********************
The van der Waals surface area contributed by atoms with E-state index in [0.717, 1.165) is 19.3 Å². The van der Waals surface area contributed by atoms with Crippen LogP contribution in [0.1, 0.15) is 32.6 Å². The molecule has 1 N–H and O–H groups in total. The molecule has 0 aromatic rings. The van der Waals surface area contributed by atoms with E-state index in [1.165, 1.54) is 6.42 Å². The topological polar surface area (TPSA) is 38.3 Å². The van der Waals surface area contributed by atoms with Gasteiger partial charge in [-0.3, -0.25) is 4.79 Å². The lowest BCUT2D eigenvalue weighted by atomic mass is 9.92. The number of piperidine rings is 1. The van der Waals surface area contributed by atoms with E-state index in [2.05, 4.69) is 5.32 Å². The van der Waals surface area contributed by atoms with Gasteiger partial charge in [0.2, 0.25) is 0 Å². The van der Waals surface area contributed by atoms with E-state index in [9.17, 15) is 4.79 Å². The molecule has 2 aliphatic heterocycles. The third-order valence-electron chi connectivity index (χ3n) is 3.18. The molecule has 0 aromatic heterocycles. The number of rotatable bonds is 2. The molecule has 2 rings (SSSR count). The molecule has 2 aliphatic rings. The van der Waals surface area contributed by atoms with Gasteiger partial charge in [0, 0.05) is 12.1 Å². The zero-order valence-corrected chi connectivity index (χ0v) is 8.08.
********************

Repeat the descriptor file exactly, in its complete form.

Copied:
The van der Waals surface area contributed by atoms with E-state index in [0.717, 1.165) is 19.3 Å². The van der Waals surface area contributed by atoms with Crippen LogP contribution in [0.1, 0.15) is 32.6 Å². The molecule has 1 N–H and O–H groups in total. The molecule has 0 aromatic rings. The van der Waals surface area contributed by atoms with E-state index in [1.165, 1.54) is 6.42 Å². The topological polar surface area (TPSA) is 38.3 Å². The van der Waals surface area contributed by atoms with Gasteiger partial charge in [-0.3, -0.25) is 4.79 Å². The lowest BCUT2D eigenvalue weighted by atomic mass is 9.92. The number of piperidine rings is 1. The van der Waals surface area contributed by atoms with E-state index in [2.05, 4.69) is 5.32 Å². The van der Waals surface area contributed by atoms with Gasteiger partial charge in [0.2, 0.25) is 0 Å². The van der Waals surface area contributed by atoms with E-state index in [9.17, 15) is 4.79 Å². The molecule has 2 aliphatic heterocycles. The third-order valence-electron chi connectivity index (χ3n) is 3.18. The molecule has 0 aromatic heterocycles. The number of rotatable bonds is 2. The molecule has 2 rings (SSSR count). The molecule has 2 aliphatic rings. The van der Waals surface area contributed by atoms with Gasteiger partial charge in [0, 0.05) is 12.1 Å². The zero-order valence-corrected chi connectivity index (χ0v) is 8.08.